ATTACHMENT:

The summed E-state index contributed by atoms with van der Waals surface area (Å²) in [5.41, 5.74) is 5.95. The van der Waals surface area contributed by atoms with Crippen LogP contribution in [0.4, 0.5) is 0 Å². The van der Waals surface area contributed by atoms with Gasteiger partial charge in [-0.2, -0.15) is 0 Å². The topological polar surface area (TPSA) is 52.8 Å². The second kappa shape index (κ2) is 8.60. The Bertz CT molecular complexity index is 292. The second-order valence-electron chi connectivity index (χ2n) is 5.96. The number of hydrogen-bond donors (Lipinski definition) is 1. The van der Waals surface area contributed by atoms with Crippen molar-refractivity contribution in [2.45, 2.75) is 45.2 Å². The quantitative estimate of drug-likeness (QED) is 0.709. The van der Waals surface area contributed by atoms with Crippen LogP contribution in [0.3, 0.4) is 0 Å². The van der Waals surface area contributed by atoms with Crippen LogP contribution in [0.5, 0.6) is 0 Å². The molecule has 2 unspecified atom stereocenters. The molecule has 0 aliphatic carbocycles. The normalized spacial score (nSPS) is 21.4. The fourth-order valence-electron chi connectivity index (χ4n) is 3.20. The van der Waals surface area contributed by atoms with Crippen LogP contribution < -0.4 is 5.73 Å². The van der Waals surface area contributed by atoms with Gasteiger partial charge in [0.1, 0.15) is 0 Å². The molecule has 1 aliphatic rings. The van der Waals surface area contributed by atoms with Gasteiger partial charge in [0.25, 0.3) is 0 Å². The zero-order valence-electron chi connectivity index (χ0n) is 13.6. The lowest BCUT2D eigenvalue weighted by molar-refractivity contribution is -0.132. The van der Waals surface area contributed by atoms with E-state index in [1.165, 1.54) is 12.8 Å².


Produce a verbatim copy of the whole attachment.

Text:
The summed E-state index contributed by atoms with van der Waals surface area (Å²) in [5.41, 5.74) is 5.95. The van der Waals surface area contributed by atoms with Crippen LogP contribution in [0.4, 0.5) is 0 Å². The van der Waals surface area contributed by atoms with Gasteiger partial charge in [-0.2, -0.15) is 0 Å². The topological polar surface area (TPSA) is 52.8 Å². The second kappa shape index (κ2) is 8.60. The Bertz CT molecular complexity index is 292. The second-order valence-electron chi connectivity index (χ2n) is 5.96. The number of hydrogen-bond donors (Lipinski definition) is 1. The van der Waals surface area contributed by atoms with Crippen molar-refractivity contribution in [2.45, 2.75) is 45.2 Å². The quantitative estimate of drug-likeness (QED) is 0.709. The van der Waals surface area contributed by atoms with Crippen LogP contribution in [0.3, 0.4) is 0 Å². The van der Waals surface area contributed by atoms with Crippen LogP contribution in [0.5, 0.6) is 0 Å². The molecule has 2 unspecified atom stereocenters. The molecule has 0 aliphatic carbocycles. The normalized spacial score (nSPS) is 21.4. The fourth-order valence-electron chi connectivity index (χ4n) is 3.20. The van der Waals surface area contributed by atoms with Crippen LogP contribution < -0.4 is 5.73 Å². The van der Waals surface area contributed by atoms with Gasteiger partial charge in [0.1, 0.15) is 0 Å². The molecule has 1 aliphatic rings. The van der Waals surface area contributed by atoms with Gasteiger partial charge in [0.25, 0.3) is 0 Å². The zero-order valence-electron chi connectivity index (χ0n) is 13.6. The lowest BCUT2D eigenvalue weighted by molar-refractivity contribution is -0.132. The van der Waals surface area contributed by atoms with E-state index in [1.165, 1.54) is 12.8 Å².